Atlanta’s 2019 NFL Draft: Analysis for every pick

Breaking down the Atlanta Falcons2019 draft class

Round 1, No. 14 overall: Chris Lindstrom, G, Boston College

FILE – At left, in a Sept. 22, 2018, file photo, Boston College offensive lineman Chris Lindstrom (75) plays against Purdue during the second half of an NCAA college football game in West Lafayette, Ind. At right, in a March 1, 2019, file photo, Boston College offensive lineman Chris Lindstrom runs a drill at the NFL football scouting combine in Indianapolis. Lindstrom is a possible pick in the 2019 NFL Draft. (AP Photo/Michael Conroy, File)

My take: Owner Arthur Blank made it clear before the draft that the Falcons needed to get younger along the offensive line. But it’s still somewhat of a surprise to see a guard selected with the 14th overall pick. Usually, an offensive lineman taken that high is a tackle. Right now, there are no plans to move Lindstrom to tackle even though he played there during the 2017 college season. A variety of folks who scouted Lindstrom said he’s extremely tough, and the Falcons sorely need toughness up front to not only open holes in the running game but to protect Matt Ryan, who was sacked 42 times last season — the second-most times in his career. Lindstrom is also known for intelligence.

What about Cody Ford? The Falcons were very high on Oklahoma offensive lineman Cody Ford, who might be the toughest offensive linemen in the draft. But the Falcons obviously were convinced about Lindstrom after a contingent of coach Dan Quinn, general manager Thomas Dimitroff, and about eight others went to Boston College and put Lindstrom through an hour and a half workout. It didn’t matter that the team added two starting-caliber guards in free agency with 30-year-old James Carpenter and 26-year-old Jamon Brown. The Falcons are sold on Lindstrom making an immediate impact in new offensive coordinator Dirk Koetter’s system, which may include more of a gap scheme rather than the outside zone.

Missing on Wilkins: There was a lot of buzz early Thursday about the Falcons having strong interest in Clemson defensive tackle Christian Wilkins. Whether that’s true or not, Wilkins went to the Miami Dolphins one pick ahead at No. 13.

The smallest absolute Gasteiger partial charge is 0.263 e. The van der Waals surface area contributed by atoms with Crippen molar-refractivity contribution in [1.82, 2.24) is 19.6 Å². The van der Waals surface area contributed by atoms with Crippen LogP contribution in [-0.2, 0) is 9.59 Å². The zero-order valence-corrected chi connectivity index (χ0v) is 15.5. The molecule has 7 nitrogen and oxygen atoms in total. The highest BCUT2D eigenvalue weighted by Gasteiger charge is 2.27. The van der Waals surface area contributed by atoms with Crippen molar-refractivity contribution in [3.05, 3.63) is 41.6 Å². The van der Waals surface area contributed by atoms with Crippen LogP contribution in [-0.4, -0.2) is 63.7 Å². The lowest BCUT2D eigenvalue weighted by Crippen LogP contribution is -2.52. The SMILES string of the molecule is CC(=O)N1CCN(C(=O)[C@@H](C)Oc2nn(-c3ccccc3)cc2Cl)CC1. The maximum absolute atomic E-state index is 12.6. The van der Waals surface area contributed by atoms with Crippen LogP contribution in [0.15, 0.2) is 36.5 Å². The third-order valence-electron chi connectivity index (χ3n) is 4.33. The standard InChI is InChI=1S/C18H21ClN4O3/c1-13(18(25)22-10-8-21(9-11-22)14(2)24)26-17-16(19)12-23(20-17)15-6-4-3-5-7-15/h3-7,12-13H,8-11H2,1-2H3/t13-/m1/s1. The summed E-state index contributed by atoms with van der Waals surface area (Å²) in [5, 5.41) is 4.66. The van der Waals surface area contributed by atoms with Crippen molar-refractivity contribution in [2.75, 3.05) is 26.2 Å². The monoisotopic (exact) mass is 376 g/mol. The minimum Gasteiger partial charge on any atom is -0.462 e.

What’s next: The Falcons still have to consider adding defensive line help, whether it be a defensive tackle with pass-rush ability or an edge rusher. Cornerback is another area of need with former starter Robert Alford now in Arizona and former nickelback Brian Poole now with the New York Jets. The wild-card position could be linebacker, where the Falcons need to think about having capable depth in case of injury, like what happened when one-time Pro Bowler Deion Jones broke his foot last season.

Round 1, No. 31 overall: Kaleb McGary, OT, Washington

Kaleb McGary was selected in the first round by the Atlanta Falcons. Atlanta traded up with the Los Angeles Rams to get ta second pick at #31 overall in the 2019 NFL draft. (Michael Conroy / AP)

My take: The Falcons needed a tough offensive tackle and went with McGary, who made a top 30 visit to Atlanta and also had a private workout with the team. McGary (6-foot-7, 317 pounds) could be the guy at right tackle, since returning player Ty Sambrailo is viewed more as a backup. One scout called McGary a reach, and even McGary admitted he thought he’d go in the second round.

“They’re getting a guy who is very prideful about being a lineman,” McGary said. “I love everything about being a lineman. I’m going to bust my tail and protect [Matt Ryan].”

NFL draft profile: Kaleb McGary

Kaleb McGary is a tall, well-built right tackle prospect out of Washington who is a very good run-blocker and moves defenders off the ball when he keeps his pads down.

For starters: With McGary and Chris Lindstrom being first-round draft picks as offensive linemen, one has to figure both will be starters at tackle and guard, respectively. Coach Dan Quinn wouldn’t jump to that conclusion just yet, but you don’t use a first-round pick on a guy who will sit on the bench. Left tackle Jake Matthews was an immediate starter as a first-round pick.

Trading places: The Falcons gave up their second- (45) and third-round (79) picks in order to move up back into the end of the first round to select McGary. They picked up a sixth-round pick from the Rams in the process, meaning the Falcons go into Day 2 with two fourth-rounders, two fifth-rounders, two sixth-rounders and a seventh. Let’s see if they do some more wheeling and dealing or stay put and fill their needs.

What’s next: The Falcons admitted having an interest in Clemson defensive tackle Christian Wilkins, who went to the Dolphins at No. 13 before the Falcons picked Lindstrom at No. 14. So maybe a defensive tackle remains in the cards in the fourth round or higher. The Falcons also need to think about cornerback, but the quality might not be there.

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